Another possible answer:  There are some charities that accept unfinished quilt tops.  Is there one in your area?  This is a wonderful way to have something great become of a lonely and forgotten quilt top.  Many charities donate the finished quilts to children in need, women's shelters, and areas affected by natural disasters.  Wouldn't this be a wonderful way to contribute?  


One example accessible online is Margaret's Hope Chest.  They accept quilt tops all year long-- volunteers finish them off--and then the finished quilts are shared with people all over the country who can use an extra dose of HOPE and comfort.  MHC is actually having a quilt top drive this month!




I hope you have enjoyed seeing these vintage quilt tops and that you'll consider what will become of your UFOs in the future....  after all, if you find homes for them, there will be room for more fabric!!  But also, how interesting it is that today we are picking up these old unfinished quilt tops, be it at a Festival or antique shop, and finally finishing up projects whose stories are unknown and making them our own.



By the way, I am hosting a giveaway with Fabricworm for a Robot Farm Custom FQ bundle this week.  Be sure to hop on over to GXQ if you'd like to enter!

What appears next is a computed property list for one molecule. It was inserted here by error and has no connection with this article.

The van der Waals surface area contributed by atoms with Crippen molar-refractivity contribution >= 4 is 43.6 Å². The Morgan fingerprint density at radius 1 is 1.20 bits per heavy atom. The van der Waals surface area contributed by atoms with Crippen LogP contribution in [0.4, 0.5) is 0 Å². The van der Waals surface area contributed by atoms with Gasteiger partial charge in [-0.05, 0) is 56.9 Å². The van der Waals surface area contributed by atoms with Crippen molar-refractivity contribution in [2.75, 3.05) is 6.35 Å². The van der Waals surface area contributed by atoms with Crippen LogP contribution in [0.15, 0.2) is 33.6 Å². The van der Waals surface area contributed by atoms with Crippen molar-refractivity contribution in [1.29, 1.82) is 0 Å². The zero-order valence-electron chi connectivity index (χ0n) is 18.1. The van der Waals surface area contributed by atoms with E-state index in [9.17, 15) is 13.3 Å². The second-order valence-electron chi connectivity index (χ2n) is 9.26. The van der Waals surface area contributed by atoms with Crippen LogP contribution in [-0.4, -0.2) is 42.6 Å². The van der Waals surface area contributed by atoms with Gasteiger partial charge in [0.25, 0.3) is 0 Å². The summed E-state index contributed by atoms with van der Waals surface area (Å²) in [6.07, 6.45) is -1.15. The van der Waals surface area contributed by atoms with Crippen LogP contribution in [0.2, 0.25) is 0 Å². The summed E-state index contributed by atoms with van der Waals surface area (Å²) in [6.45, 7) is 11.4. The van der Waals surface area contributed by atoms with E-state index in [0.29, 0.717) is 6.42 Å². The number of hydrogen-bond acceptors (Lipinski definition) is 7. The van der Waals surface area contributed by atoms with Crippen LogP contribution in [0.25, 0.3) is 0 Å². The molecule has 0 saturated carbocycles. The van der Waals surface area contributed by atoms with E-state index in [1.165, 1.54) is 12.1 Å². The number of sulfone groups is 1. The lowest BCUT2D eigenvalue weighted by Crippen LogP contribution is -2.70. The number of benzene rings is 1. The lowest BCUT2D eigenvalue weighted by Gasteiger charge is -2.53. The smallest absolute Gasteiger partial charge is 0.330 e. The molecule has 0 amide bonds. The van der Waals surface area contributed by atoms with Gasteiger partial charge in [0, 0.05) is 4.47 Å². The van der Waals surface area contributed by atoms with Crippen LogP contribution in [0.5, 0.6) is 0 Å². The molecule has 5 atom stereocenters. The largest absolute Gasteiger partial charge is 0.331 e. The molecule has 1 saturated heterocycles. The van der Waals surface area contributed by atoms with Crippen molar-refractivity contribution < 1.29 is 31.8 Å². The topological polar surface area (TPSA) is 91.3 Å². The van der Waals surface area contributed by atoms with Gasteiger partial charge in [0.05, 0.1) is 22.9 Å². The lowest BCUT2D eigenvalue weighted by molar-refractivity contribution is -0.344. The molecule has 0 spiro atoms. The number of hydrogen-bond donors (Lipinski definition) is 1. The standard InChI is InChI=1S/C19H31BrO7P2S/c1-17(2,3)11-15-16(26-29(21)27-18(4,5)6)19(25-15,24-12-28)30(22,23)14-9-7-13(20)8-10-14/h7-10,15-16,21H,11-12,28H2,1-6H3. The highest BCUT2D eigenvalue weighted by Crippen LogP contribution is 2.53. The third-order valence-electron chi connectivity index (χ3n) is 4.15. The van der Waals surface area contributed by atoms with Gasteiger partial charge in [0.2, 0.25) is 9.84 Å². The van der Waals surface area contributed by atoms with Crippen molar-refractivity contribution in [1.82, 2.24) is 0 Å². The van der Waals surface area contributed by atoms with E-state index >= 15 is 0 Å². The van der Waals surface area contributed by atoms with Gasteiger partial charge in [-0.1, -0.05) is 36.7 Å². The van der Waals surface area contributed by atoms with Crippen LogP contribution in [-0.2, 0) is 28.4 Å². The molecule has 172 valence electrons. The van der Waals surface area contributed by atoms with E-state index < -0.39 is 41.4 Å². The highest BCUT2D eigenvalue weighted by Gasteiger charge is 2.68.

18 comments:

  1. Thank you for all the photos, just love it. Our charity group gets unfinished vintage quilts and we complete them, how lucky are we.

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  2. Great "food for thought" on this snowy Wednesday morning here in MN. Thanks.

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  3. Hi AnneMarie!!! What a fun post :) It really got me thinking about what will happen to my quilts down the road :) Thanks :)

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  4. Good Morning Anne Marie....YOUR vintage certainly has stories to tell and brings along a warmth to chase away the coolness of this morning. Bravo for you to bring these back to life!

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  5. My mother and grandmother passed away in the past 3 months. They were both avid and very talented quilters. I've taken the unfinished quilt tops of my mother's and am quilting them to give to the grandchildren. My grandmother had just a couple unfinished and my brothers took those to have them finished for their families. As for all those extra blocks and trial blocks they had left over....I framed them and gave to family members. They loved having a little something for ladies they loved.